SIMM vs DIMM:
    72-pin SIMMs transmit data 32 bits at a time, while 168-pin DIMMs transmit data 64 bits at a time. As systems moved to 64-bit bus widths, it made more sense to use DIMMs than SIMMs did as the standard memory form factor did. SDRAM technology itself has nothing to do with the transition from SIMMs to DIMMs; it's just that the transition from EDO to SDRAM technology and the transition from SIMMs to DIMMs happened at about the same time.

    http://www.neweraer.com/Support/support2.html
     
  12. Kerri Ann

    Kerri Ann Thread Starter

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    i thought atx boards did too- am i missing something? i am assuming that nlx is like atx- a form factor.
     
  13. compilerxp

    compilerxp

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    I'm sorry Kerri Ann, I had mixed up two different form factors. I was thinking FlexATX... which is COMPLETELY different than NLX. FlexATX are tiny boards, but can still fit in standard caseds - but are not design for that in mind.

    NLX boards are from the OLD days, before ATX (I THINK) as its a generally a stupid design that many NAME BRAN companies liked to use to make their hardware "Special" from the standardized AT/ATX form factors. These include IBM, Gateway, Dell, SONY, etc... INTEL made most of these boards.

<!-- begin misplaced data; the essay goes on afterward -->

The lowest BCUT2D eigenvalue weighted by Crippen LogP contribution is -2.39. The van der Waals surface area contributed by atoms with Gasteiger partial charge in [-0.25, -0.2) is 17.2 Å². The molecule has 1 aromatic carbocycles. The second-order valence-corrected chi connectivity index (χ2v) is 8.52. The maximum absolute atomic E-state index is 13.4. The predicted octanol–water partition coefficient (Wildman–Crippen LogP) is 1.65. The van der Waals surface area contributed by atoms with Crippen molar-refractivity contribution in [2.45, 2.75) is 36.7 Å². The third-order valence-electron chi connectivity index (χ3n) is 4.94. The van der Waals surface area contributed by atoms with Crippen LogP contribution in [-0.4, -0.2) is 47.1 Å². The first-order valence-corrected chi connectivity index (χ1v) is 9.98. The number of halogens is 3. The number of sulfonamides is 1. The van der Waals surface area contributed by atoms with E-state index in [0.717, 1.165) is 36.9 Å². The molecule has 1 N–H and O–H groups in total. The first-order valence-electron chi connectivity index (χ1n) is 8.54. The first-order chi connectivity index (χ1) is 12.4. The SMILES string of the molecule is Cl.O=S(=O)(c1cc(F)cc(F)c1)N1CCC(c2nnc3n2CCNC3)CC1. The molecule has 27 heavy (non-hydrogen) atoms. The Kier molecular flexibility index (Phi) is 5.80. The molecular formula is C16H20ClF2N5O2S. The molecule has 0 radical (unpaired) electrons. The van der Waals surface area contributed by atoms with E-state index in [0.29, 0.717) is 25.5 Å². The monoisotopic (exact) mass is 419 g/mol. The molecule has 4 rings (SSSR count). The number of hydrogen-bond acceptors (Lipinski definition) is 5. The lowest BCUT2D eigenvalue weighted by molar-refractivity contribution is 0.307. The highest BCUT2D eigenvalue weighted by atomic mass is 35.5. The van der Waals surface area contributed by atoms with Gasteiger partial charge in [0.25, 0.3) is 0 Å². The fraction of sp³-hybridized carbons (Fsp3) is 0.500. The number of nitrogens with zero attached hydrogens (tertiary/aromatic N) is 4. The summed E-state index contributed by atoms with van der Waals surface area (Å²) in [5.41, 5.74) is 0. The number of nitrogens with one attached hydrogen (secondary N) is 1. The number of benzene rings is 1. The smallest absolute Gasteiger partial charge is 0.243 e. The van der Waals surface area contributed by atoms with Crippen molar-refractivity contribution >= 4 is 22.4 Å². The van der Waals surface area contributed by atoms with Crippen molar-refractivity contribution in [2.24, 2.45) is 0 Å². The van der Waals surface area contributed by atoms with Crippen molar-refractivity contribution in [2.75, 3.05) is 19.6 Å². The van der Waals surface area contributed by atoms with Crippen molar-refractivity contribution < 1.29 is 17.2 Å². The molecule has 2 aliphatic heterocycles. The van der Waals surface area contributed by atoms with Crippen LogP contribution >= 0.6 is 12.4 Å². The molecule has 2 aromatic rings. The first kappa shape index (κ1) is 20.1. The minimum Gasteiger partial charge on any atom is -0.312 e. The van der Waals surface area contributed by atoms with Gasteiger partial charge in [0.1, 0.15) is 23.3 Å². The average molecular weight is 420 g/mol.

That slot at the top is not not an AGP, the photo from Gateway doesn't list what the parts are... its most like some odd-ball slot for a modem or some other internal part (A card would crash into the Printer/Serial ports). The bottom part of the board is the edge connector for PCI/ISA bus slots. The rear most connector is most likely the POWER conenctor as there isn't ANY ATX/AT power connectors on the motherboard. Heres a basic NLX set up:
    http://www.intel.com/design/quality/nlx

    Heres a system: http://www.kangarose.com/tss/images/NLX.jpg

    Did the buyer STATE that the board was an NLX form factor? For those who need such boards, they are worth the $30~75.
     
  14. Kerri Ann

    Kerri Ann Thread Starter

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    well, the fact that it's worth that much makes me feel a little better. i got it for 18 bucks.
    and yes, they did plainly state that it was nlx, but i was in a hurry, and didn't notice. the picture they had for it was small, so i didn't hardly look at it.
    it was just a dumb move on my part.
    also, i now have noticed that there is a clip missing on one of the dimm slots. just my luck, since the manufacturer says they will refund or replace, but i have to pay for return shipping, and the shipping for the other board!
    i sure have been getting jipped an awful lot these days.
    i was thinking i could try to fix the dimm clip, and still use the board. but finding a decent priced case is impossible! i'm going to try going to a swap meet nearby in a couple weeks, they may have something there.
    thanks for your help compilerxp
     
  15. compilerxp

    compilerxp

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    Yep... a swap meet would be best place... I'd try to find it a home for someone else... rather than a case... unless someone has a DEAD system and would sell you a compatible case... its all tricky.

    PS: Local MicroCenter sells IBM PII-400Mhz systems (with HD/CPU/RAM) I think for about $50~75 which uses that type of board (I think)... again.. good look, find it a home.